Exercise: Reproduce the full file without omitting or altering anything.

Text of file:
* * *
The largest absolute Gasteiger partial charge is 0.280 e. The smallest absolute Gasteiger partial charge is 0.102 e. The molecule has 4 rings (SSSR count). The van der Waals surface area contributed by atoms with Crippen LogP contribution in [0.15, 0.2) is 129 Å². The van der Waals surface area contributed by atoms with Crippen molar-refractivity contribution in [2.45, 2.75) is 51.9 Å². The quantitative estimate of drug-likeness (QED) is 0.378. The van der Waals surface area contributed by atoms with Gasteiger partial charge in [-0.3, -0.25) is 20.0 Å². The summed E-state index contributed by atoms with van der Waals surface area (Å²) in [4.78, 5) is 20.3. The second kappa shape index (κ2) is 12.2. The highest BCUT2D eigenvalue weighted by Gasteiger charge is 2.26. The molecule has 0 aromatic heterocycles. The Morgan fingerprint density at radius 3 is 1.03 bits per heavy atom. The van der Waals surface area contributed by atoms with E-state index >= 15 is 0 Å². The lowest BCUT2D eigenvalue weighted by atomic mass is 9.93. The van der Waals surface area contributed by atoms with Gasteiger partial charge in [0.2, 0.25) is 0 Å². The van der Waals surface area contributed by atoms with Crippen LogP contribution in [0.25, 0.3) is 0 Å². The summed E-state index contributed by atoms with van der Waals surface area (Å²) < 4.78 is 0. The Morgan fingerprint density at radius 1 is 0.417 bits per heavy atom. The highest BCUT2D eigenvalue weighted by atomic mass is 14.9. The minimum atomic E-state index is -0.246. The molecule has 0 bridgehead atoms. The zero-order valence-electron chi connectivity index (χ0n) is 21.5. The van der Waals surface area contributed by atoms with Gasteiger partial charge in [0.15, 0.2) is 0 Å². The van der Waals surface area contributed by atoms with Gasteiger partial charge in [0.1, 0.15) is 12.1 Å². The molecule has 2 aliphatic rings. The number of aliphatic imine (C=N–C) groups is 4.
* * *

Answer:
The largest absolute Gasteiger partial charge is 0.280 e. The smallest absolute Gasteiger partial charge is 0.102 e. The molecule has 4 rings (SSSR count). The van der Waals surface area contributed by atoms with Crippen LogP contribution in [0.15, 0.2) is 129 Å². The van der Waals surface area contributed by atoms with Crippen molar-refractivity contribution in [2.45, 2.75) is 51.9 Å². The quantitative estimate of drug-likeness (QED) is 0.378. The van der Waals surface area contributed by atoms with Gasteiger partial charge in [-0.3, -0.25) is 20.0 Å². The summed E-state index contributed by atoms with van der Waals surface area (Å²) in [4.78, 5) is 20.3. The second kappa shape index (κ2) is 12.2. The highest BCUT2D eigenvalue weighted by Gasteiger charge is 2.26. The molecule has 0 aromatic heterocycles. The Morgan fingerprint density at radius 3 is 1.03 bits per heavy atom. The van der Waals surface area contributed by atoms with E-state index >= 15 is 0 Å². The lowest BCUT2D eigenvalue weighted by atomic mass is 9.93. The van der Waals surface area contributed by atoms with Gasteiger partial charge in [0.2, 0.25) is 0 Å². The van der Waals surface area contributed by atoms with Crippen LogP contribution in [0.25, 0.3) is 0 Å². The summed E-state index contributed by atoms with van der Waals surface area (Å²) < 4.78 is 0. The Morgan fingerprint density at radius 1 is 0.417 bits per heavy atom. The highest BCUT2D eigenvalue weighted by atomic mass is 14.9. The minimum atomic E-state index is -0.246. The molecule has 0 bridgehead atoms. The zero-order valence-electron chi connectivity index (χ0n) is 21.5. The van der Waals surface area contributed by atoms with Gasteiger partial charge in [0.15, 0.2) is 0 Å². The van der Waals surface area contributed by atoms with Gasteiger partial charge in [0.1, 0.15) is 12.1 Å². The molecule has 2 aliphatic rings. The number of aliphatic imine (C=N–C) groups is 4.